Don’t expect your social worker to ask you about your religious beliefs.
New research by a Baylor University professor shows that licensed clinical social workers (LCSWs), who account for the largest number of clinically trained helping professionals, believe that discussions about their clients’ religion and spirituality can often lead to improved health and mental health, but practitioners are not integrating these conversations into their counseling sessions.
“It’s that big elephant in the room,” said Holly Oxhandler, Ph.D., assistant professor in Baylor’s Diana R. Garland School of Social Work. “If we ignore it, we’re ignoring a huge component of their lives that may be tied to the clinical issue.”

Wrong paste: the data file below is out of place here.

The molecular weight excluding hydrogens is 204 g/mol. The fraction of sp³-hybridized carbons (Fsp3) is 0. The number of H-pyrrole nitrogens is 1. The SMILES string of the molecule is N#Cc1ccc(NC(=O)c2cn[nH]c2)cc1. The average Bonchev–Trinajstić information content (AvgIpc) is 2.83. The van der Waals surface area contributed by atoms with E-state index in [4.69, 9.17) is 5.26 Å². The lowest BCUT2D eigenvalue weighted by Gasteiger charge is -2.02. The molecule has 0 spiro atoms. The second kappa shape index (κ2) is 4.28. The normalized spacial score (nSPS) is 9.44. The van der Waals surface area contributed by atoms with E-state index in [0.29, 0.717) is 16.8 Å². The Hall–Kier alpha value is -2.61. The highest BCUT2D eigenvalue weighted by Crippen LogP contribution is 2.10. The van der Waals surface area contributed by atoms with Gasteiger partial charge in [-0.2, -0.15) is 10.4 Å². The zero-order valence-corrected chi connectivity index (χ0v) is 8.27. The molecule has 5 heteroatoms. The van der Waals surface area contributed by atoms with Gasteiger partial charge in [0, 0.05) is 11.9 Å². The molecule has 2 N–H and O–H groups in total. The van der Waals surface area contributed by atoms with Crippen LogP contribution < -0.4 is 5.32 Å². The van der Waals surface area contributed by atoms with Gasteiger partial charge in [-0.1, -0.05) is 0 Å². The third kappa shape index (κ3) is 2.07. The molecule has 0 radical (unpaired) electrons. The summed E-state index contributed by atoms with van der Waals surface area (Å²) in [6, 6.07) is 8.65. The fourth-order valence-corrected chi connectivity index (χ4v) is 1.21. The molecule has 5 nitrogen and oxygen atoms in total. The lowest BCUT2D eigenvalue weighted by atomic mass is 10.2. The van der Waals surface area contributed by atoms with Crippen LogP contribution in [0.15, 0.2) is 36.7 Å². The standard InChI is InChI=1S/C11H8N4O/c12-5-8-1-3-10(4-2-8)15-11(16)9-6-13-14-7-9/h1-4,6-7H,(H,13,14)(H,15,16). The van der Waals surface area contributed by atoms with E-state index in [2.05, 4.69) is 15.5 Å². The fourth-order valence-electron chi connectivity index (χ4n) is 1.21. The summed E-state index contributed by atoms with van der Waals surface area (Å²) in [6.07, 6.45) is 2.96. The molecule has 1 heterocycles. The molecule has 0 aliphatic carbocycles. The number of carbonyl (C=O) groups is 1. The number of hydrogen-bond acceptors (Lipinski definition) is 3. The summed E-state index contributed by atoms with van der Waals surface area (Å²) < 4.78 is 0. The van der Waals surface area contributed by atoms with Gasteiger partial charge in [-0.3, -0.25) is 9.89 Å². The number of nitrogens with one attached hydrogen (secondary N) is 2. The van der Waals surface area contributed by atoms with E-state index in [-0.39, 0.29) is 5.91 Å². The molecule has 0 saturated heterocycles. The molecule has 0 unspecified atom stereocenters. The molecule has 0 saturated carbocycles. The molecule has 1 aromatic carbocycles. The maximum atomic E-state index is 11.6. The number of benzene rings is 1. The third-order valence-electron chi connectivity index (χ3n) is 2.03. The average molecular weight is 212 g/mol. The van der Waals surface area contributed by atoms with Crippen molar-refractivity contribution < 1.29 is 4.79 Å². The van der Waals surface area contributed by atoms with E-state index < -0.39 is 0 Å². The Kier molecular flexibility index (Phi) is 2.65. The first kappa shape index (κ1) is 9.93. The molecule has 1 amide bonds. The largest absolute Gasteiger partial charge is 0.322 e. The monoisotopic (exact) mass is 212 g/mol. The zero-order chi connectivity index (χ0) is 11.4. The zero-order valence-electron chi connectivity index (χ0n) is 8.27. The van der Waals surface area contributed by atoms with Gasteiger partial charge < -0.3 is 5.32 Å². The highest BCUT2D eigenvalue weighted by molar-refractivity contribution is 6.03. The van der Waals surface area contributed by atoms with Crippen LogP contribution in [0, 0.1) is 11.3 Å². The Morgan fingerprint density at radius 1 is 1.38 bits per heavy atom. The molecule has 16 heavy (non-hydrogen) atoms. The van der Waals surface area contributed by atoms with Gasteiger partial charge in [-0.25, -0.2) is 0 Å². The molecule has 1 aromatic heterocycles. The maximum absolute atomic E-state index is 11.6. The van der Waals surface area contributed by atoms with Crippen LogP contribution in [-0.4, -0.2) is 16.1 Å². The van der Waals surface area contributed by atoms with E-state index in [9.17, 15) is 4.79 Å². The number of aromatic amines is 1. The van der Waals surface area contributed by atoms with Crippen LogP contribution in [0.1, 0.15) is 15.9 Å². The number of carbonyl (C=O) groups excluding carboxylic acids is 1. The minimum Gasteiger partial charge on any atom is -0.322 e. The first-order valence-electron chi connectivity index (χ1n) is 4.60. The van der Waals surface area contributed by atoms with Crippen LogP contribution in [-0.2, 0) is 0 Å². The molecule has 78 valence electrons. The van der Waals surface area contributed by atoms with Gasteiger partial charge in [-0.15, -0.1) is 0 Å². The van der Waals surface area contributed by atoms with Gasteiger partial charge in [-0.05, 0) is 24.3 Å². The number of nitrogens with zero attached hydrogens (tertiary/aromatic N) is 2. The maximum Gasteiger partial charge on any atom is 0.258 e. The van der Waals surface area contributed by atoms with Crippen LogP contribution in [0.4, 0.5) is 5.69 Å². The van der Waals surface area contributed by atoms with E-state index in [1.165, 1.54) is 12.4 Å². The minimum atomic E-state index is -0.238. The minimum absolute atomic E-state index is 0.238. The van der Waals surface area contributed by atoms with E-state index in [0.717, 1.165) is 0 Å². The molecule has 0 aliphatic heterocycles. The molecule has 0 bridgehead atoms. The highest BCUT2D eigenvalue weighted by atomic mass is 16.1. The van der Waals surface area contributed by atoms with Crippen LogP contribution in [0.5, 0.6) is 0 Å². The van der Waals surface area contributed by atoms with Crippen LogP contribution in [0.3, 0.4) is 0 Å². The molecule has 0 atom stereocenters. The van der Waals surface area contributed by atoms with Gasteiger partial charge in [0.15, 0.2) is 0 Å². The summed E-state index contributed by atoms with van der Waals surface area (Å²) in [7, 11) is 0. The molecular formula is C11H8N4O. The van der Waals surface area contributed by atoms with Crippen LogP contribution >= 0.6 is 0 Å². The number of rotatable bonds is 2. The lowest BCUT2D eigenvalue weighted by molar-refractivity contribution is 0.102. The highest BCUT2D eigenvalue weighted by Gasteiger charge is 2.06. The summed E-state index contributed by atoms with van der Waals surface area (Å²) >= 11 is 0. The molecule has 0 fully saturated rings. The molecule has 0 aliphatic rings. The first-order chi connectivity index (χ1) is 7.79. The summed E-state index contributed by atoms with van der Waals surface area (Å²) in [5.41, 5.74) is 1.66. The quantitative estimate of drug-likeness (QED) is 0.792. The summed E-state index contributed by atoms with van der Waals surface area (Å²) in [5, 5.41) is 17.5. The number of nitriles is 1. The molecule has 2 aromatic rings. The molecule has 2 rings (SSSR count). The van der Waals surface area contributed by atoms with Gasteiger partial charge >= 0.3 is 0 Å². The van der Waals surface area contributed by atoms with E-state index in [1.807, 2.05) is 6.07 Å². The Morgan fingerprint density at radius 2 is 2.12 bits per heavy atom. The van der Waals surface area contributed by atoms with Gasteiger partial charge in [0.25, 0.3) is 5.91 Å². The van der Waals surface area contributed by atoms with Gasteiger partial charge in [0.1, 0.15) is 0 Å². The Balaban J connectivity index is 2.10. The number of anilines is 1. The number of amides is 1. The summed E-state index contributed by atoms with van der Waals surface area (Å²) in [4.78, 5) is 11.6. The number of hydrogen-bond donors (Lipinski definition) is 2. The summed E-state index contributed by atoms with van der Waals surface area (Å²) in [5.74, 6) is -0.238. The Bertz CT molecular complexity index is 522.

Oxhandler worked with a team of researchers from the University of Houston. They surveyed 442 LCSWs across the United States for the study – “The Integration of Clients’ Religion and Spirituality in Social Work Practice” – which is published in the latest edition of the journalSocial Work.
The survey revealed that the vast majority of LCSWs, with more than 80 percent responding favorably on most of the survey items, have positive attitudes regarding the integration of their clients’ religion and spirituality into their discussions; are confident in their abilities to assess and discuss their clients’ beliefs; and find it feasible to do so. But they’re not doing it.